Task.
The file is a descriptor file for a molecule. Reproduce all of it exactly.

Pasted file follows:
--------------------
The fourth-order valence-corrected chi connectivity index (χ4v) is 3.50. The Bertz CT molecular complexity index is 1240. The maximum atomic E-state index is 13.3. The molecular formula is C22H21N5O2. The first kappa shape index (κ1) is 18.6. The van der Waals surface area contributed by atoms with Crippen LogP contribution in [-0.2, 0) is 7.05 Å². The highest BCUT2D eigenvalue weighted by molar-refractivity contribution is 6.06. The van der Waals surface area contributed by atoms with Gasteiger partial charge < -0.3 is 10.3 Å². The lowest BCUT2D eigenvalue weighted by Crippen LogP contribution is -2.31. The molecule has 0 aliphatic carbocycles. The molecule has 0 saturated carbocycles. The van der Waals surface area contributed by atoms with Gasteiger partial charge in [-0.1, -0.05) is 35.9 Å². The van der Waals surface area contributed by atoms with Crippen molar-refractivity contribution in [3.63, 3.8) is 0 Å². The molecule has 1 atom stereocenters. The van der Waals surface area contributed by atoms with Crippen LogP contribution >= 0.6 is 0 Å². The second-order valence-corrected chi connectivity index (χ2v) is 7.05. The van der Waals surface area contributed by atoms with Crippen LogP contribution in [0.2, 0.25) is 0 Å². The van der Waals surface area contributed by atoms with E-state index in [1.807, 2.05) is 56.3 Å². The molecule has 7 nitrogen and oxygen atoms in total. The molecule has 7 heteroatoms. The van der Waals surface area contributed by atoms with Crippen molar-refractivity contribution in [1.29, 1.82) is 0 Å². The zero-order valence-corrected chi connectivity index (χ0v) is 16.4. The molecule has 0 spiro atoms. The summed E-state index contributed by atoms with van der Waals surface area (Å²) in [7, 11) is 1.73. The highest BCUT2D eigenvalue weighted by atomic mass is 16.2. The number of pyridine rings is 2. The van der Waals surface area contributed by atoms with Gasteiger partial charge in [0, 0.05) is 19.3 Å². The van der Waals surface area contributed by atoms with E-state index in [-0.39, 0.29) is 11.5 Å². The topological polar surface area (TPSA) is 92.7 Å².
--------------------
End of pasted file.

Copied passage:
The fourth-order valence-corrected chi connectivity index (χ4v) is 3.50. The Bertz CT molecular complexity index is 1240. The maximum atomic E-state index is 13.3. The molecular formula is C22H21N5O2. The first kappa shape index (κ1) is 18.6. The van der Waals surface area contributed by atoms with Crippen LogP contribution in [-0.2, 0) is 7.05 Å². The highest BCUT2D eigenvalue weighted by molar-refractivity contribution is 6.06. The van der Waals surface area contributed by atoms with Gasteiger partial charge < -0.3 is 10.3 Å². The lowest BCUT2D eigenvalue weighted by Crippen LogP contribution is -2.31. The molecule has 0 aliphatic carbocycles. The molecule has 0 saturated carbocycles. The van der Waals surface area contributed by atoms with Gasteiger partial charge in [-0.1, -0.05) is 35.9 Å². The van der Waals surface area contributed by atoms with Crippen molar-refractivity contribution in [3.63, 3.8) is 0 Å². The molecule has 1 atom stereocenters. The van der Waals surface area contributed by atoms with Crippen LogP contribution >= 0.6 is 0 Å². The second-order valence-corrected chi connectivity index (χ2v) is 7.05. The van der Waals surface area contributed by atoms with Crippen LogP contribution in [0.2, 0.25) is 0 Å². The van der Waals surface area contributed by atoms with E-state index in [1.807, 2.05) is 56.3 Å². The molecule has 7 nitrogen and oxygen atoms in total. The molecule has 7 heteroatoms. The van der Waals surface area contributed by atoms with Crippen molar-refractivity contribution in [1.29, 1.82) is 0 Å². The zero-order valence-corrected chi connectivity index (χ0v) is 16.4. The molecule has 0 spiro atoms. The summed E-state index contributed by atoms with van der Waals surface area (Å²) in [7, 11) is 1.73. The highest BCUT2D eigenvalue weighted by atomic mass is 16.2. The number of pyridine rings is 2. The van der Waals surface area contributed by atoms with Gasteiger partial charge in [0, 0.05) is 19.3 Å². The van der Waals surface area contributed by atoms with E-state index in [-0.39, 0.29) is 11.5 Å². The topological polar surface area (TPSA) is 92.7 Å².